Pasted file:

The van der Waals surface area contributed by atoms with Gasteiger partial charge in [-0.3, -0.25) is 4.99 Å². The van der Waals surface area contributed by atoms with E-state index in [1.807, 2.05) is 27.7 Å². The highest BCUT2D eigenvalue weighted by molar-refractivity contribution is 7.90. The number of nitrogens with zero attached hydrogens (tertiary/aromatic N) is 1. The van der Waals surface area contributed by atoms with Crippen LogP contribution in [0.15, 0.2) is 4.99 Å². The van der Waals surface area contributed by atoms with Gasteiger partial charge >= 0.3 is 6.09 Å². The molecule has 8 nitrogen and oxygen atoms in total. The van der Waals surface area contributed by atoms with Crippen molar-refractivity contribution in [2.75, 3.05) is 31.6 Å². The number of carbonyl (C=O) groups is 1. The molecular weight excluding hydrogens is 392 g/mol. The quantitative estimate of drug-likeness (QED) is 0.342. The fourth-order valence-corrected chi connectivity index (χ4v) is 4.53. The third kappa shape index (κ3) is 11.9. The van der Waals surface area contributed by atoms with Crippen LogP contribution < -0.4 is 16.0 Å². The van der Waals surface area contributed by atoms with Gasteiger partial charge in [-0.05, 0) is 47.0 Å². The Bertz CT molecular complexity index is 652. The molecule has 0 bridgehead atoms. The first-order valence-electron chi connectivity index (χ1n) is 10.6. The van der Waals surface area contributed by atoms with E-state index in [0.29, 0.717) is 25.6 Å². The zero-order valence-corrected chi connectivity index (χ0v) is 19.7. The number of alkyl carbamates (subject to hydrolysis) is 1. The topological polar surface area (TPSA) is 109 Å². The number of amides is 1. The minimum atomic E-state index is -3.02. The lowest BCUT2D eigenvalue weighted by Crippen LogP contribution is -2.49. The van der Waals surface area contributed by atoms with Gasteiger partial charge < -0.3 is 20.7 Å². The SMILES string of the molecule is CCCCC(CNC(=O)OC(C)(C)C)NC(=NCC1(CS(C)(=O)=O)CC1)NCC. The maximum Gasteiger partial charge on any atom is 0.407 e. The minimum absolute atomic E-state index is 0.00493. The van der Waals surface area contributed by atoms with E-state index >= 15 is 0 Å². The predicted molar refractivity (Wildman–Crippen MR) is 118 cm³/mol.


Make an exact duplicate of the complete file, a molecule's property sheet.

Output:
The van der Waals surface area contributed by atoms with Gasteiger partial charge in [-0.3, -0.25) is 4.99 Å². The van der Waals surface area contributed by atoms with E-state index in [1.807, 2.05) is 27.7 Å². The highest BCUT2D eigenvalue weighted by molar-refractivity contribution is 7.90. The number of nitrogens with zero attached hydrogens (tertiary/aromatic N) is 1. The van der Waals surface area contributed by atoms with Crippen LogP contribution in [0.15, 0.2) is 4.99 Å². The van der Waals surface area contributed by atoms with Gasteiger partial charge >= 0.3 is 6.09 Å². The molecule has 8 nitrogen and oxygen atoms in total. The van der Waals surface area contributed by atoms with Crippen molar-refractivity contribution in [2.75, 3.05) is 31.6 Å². The number of carbonyl (C=O) groups is 1. The molecular weight excluding hydrogens is 392 g/mol. The quantitative estimate of drug-likeness (QED) is 0.342. The fourth-order valence-corrected chi connectivity index (χ4v) is 4.53. The third kappa shape index (κ3) is 11.9. The van der Waals surface area contributed by atoms with Crippen LogP contribution < -0.4 is 16.0 Å². The van der Waals surface area contributed by atoms with Gasteiger partial charge in [-0.05, 0) is 47.0 Å². The Bertz CT molecular complexity index is 652. The molecule has 0 bridgehead atoms. The first-order valence-electron chi connectivity index (χ1n) is 10.6. The van der Waals surface area contributed by atoms with E-state index in [0.29, 0.717) is 25.6 Å². The zero-order valence-corrected chi connectivity index (χ0v) is 19.7. The number of alkyl carbamates (subject to hydrolysis) is 1. The topological polar surface area (TPSA) is 109 Å². The number of amides is 1. The minimum atomic E-state index is -3.02. The lowest BCUT2D eigenvalue weighted by Crippen LogP contribution is -2.49. The van der Waals surface area contributed by atoms with Gasteiger partial charge < -0.3 is 20.7 Å². The SMILES string of the molecule is CCCCC(CNC(=O)OC(C)(C)C)NC(=NCC1(CS(C)(=O)=O)CC1)NCC. The maximum Gasteiger partial charge on any atom is 0.407 e. The minimum absolute atomic E-state index is 0.00493. The van der Waals surface area contributed by atoms with E-state index >= 15 is 0 Å². The predicted molar refractivity (Wildman–Crippen MR) is 118 cm³/mol.